You can be about it, think about with, but you can't do it if you don't know about it.
Stocking up on good sewing books and magazines is the very first thing you'll want to do once you've decided to work on a project using an authentic vintage sewing pattern.
The resources you decide to work with are a personal choice, but I believe old sewing books, manuals and magazines are the best source of information hands down. Plus, they're wonderful reads.
Some of the better books are hard to find. And if you do find them the sticker price could shock you. I don't fault sellers that know what they have. I myself have forked over more than a hundred dollars for a good book on an occasion or two. No regrets. I have a wonderful useful collection of fabulous books. Key word: useful. They're worth their weight in gold.
I say this because old books "show and tell". Most modern books on the market center on the greatness and celebrity of the author. That means absolutely nothing if the book is full of useless text and photos that don't demonstrate.
I've also become creative in finding books
This is not to say there aren't some wonderful "modern" books on the market worth buying--here are my suggestions:
Tools & machines
Working with vintage patterns doesn't require alot of specialized tools. A sewing machine that can sew a straight line. A tailor's square. Pencil. Erasure. Chalk. Iron. Ironing pad. Measuring tape. Dress form. Shears (cutting/paper). Dressmaker carbon. Tracing wheel. Pins. Tracing paper. Comfortable workspace. Ironing board. table. Chair.
I'll keep it real. If you're a new sewer, are intimidated by vintage sewing patterns or not very comfortable with your skills--don't attempt something too intricate as your first, second or even your third project. There are many, many beautiful, but simple vintage sewing patterns you can use to get your feet wet.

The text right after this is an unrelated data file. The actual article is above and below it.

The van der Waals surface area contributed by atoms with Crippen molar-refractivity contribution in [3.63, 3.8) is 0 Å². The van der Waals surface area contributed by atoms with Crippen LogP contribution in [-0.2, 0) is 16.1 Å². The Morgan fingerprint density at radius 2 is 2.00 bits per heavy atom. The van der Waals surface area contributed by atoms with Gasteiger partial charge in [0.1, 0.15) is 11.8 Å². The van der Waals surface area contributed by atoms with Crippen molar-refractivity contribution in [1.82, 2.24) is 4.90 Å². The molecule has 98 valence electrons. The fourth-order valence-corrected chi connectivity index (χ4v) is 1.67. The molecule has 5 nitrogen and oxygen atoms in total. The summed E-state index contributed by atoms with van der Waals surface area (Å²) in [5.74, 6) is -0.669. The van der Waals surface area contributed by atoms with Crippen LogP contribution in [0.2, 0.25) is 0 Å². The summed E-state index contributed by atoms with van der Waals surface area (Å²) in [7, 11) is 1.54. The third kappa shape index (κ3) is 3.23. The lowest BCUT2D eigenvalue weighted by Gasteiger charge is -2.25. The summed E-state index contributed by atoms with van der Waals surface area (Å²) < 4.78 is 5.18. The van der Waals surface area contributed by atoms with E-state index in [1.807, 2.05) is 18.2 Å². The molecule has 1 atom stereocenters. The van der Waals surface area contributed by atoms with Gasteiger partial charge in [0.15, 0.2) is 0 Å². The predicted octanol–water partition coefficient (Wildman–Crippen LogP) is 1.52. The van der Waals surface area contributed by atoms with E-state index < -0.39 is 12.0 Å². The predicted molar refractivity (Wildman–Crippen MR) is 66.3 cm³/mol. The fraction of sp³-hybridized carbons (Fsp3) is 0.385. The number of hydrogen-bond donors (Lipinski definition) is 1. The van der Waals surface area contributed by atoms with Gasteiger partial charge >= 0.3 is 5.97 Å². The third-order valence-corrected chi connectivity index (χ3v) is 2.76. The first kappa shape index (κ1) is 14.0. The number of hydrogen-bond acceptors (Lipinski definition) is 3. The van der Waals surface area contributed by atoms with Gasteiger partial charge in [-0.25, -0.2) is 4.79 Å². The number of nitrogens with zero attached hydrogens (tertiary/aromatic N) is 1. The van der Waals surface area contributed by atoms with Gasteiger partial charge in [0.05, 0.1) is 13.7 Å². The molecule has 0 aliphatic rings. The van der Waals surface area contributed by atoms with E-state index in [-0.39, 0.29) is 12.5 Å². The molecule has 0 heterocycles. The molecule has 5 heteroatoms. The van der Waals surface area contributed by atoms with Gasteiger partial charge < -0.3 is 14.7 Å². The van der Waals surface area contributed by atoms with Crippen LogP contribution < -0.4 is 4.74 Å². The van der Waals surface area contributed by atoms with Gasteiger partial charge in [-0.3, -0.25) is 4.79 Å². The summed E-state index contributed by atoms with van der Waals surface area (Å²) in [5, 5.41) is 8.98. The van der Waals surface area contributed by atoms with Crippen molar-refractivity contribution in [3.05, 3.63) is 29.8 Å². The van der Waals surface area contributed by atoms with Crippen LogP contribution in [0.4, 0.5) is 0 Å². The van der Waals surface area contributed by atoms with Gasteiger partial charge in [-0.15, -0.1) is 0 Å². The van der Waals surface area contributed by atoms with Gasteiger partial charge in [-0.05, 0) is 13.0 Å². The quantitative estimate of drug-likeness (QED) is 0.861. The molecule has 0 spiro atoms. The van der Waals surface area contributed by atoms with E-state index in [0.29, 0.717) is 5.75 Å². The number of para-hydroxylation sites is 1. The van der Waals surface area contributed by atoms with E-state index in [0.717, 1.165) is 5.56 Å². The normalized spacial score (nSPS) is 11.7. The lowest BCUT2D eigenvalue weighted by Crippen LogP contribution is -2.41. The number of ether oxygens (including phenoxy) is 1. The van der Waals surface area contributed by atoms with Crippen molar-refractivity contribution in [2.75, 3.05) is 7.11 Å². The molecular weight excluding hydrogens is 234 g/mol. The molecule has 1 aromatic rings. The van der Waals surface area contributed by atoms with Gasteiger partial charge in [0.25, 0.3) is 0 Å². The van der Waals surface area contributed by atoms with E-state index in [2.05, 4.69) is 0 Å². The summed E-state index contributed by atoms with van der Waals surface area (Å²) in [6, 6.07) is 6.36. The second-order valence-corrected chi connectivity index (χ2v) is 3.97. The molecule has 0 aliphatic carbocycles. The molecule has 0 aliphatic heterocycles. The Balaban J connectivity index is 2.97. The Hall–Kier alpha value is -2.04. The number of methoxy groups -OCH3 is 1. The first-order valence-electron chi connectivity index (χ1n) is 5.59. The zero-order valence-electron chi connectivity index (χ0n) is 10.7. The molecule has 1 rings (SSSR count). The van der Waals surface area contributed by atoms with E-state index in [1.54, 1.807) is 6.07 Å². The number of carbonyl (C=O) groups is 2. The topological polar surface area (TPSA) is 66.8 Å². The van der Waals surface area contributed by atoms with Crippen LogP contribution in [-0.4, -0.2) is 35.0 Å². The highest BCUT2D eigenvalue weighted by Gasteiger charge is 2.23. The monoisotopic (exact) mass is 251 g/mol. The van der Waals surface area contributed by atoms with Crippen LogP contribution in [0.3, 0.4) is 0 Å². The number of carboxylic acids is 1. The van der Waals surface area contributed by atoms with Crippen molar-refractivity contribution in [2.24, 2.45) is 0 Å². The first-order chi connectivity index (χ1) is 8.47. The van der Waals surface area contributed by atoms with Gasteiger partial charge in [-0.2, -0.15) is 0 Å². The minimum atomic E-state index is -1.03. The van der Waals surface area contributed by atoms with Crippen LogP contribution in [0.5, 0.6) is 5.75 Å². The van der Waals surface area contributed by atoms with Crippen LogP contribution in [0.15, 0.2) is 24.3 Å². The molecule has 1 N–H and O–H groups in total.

Unmarked vintage sewing patterns
Sounds simple. It is. R-E-A-D the sewing pattern. The entire sewing pattern, including the front and back of the envelope and the instruction sheet. You'll find important information on every aspect of a vintage sewing pattern. For example, it's fairly common to find seam allowance information on the instruction sheet or on the envelope. A pattern envelope may list supplies and notions needed, but you can also find that the instruction (or guide sheet) may also include other supplies and notions needed that weren't listed on the envelope. When working with perforated sewing patterns the symbol keys on on the guides/instruction sheets-not on the paper pattern. Instruction sheets also provide "how to" suggestions on performing certain sewing tasks.
Examine the paper pattern pieces. Yep. Examine the pattern pieces so that you'll know what you're working with.
Make sure all of the pattern pieces are present and iron them flat.
Read any printed instructions on the pattern pieces.
Examine the perforations-comparing them with the key.
Rule the grain lines the entire length of the pattern piece.
This is also the perfect time to copy or trace the pattern.
Prepare them for storage.
Vintage sewing patterns aren't made to fit you. And the sizing is deceiving because of the vanity sizing practiced by some (many) old school pattern manufacturers. Personally, when I purchase vintage sewing patterns---I could care less about the sizing. Because I know in advance I'll size up (or down the pattern) and definitely mock up a muslin of my project--to help perfect sizing to fit my needs. In the end, be prepared to use the old slash and spread method of upsizing your pattern.
Prepare the sewing pattern
Rule the entire grain.
Decide what you want to do about the seam allowance
Laying out, marking & cutting
This is where you'll work out all flaws and get the fit right before constructing in your final fashion fabric.
God....please don't use cheap fabric and keep your fabric choice to something that fits your project.
Go for it!
Now, it's time to sew.